Regarding technology trends and changes, I see four megatrends impacting the automotive aftermarket—driving green, driving connected, driving safe and driving cool—and vehicle technology is integral to all four. These four megatrends represent significant challenges, but even greater opportunities for SEMA companies developing products and services in the areas of aerodynamics, weight reduction, fuel efficiency, electronics, start-stop technology and personalization applications.

SEMA News, April 2009, Don’t Waste This Crisis
More than half of all new U.S. vehicles now offer
iPod connectivity.

SN: What do you see these technologies and trends doing to vehicle systems and product-development processes and their impact on SEMA-member companies?

JW: Powertrain efficiency, vehicle electrification, software and electronics integration for infotainment and active safety have significant impacts on SEMA-member companies today and well into the future. More and more hardware systems are becoming commodities or are being replaced with electronic and software systems with higher reliability and lower cost. The electronics content of today’s vehicles has increased by 50% in the past five years. More than half of all new U.S. vehicles now offer iPod connectivity, and more than 80% offer Bluetooth connectivity. Consumers want seamless on-board vehicle connectivity with their homes, offices and the rest of the world. They want simple and intuitive ways to operate cell phones and entertainment systems, connect to weather and traffic reports, as well as access the information and content of electronic devices that are built in, brought in or beamed in to their vehicles. All three of these areas need to work together seamlessly to connect drivers to their world and the information they need. The challenges, opportunities and solutions for SEMA members lie in how effectively these features, devices and accessories can be integrated into the vehicle by OEMs, suppliers and specialty-equipment manufacturers, retailers and installers.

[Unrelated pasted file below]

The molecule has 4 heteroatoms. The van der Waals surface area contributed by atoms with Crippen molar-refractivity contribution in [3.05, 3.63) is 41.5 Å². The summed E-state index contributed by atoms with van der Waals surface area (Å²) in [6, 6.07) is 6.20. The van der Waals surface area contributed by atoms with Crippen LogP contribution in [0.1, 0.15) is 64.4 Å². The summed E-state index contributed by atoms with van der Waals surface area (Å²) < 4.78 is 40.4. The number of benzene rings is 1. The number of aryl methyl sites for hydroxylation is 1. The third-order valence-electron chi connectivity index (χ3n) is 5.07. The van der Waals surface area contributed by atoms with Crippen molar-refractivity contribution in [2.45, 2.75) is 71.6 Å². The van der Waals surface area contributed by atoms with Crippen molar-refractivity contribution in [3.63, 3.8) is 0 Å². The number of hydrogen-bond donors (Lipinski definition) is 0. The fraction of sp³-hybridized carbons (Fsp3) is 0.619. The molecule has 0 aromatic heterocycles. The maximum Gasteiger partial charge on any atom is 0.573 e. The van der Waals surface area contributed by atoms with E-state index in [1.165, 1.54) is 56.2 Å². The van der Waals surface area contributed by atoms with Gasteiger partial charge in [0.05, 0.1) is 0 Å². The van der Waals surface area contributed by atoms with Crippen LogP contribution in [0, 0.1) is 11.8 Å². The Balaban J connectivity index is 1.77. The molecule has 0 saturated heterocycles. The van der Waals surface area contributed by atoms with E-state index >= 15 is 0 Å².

Flexible systems, open platform architectures and OEM-aftermarket collaboration are the way forward. Open architectures, interoperability and accessory-friendly systems drive integration, and integration drives innovation and growth. As vehicle electronics get more connected, consumers are demanding more control, as evidenced by the iPod revolution, mobile video, Bluetooth connectivity and systems that offer fully integrated, voice-activated communication and entertainment systems. OEMs realize that commoditization will not allow for consumer’s personalization needs. Neither will old business models and product-development processes.

SEMA News, April 2009, Don’t Waste This Crisis
Vegistroke is a self-contained, heated, automated flexible fuel system for the Ford Powerstroke developed by Dino Fuel Alternatives in Portland, Oregon. The one-piece aluminum billet block Vegistroke has been designed and tested and has now been released as the V3.

Toyota’s Scion is a proven example of the power of profitable personalization, and Sync is a great example of Ford’s connectivity, collaboration and personalization strategy. Ford is working hard to be the automotive leader in infotainment and connectivity by working with the automotive aftermarket and consumer electronics industries. Alan Mulally, Ford’s CEO, recently stated that “…we are a car company, but we are learning to think like an electronics company when it comes to bringing fresh, new and innovative technologies and products to market.” Sync is a very successful competitive differentiator, but more importantly, it represents an electronic platform that is more capable than ever for integrating aftermarket products and applications into the vehicle faster, better and more profitably.
Product-development processes based on lean customization principles and open architectures are creating new opportunities as vehicle manufacturers are driven to commonize and reduce the complexity of vehicles while simultaneously developing the flexibility to build more models off fewer platforms.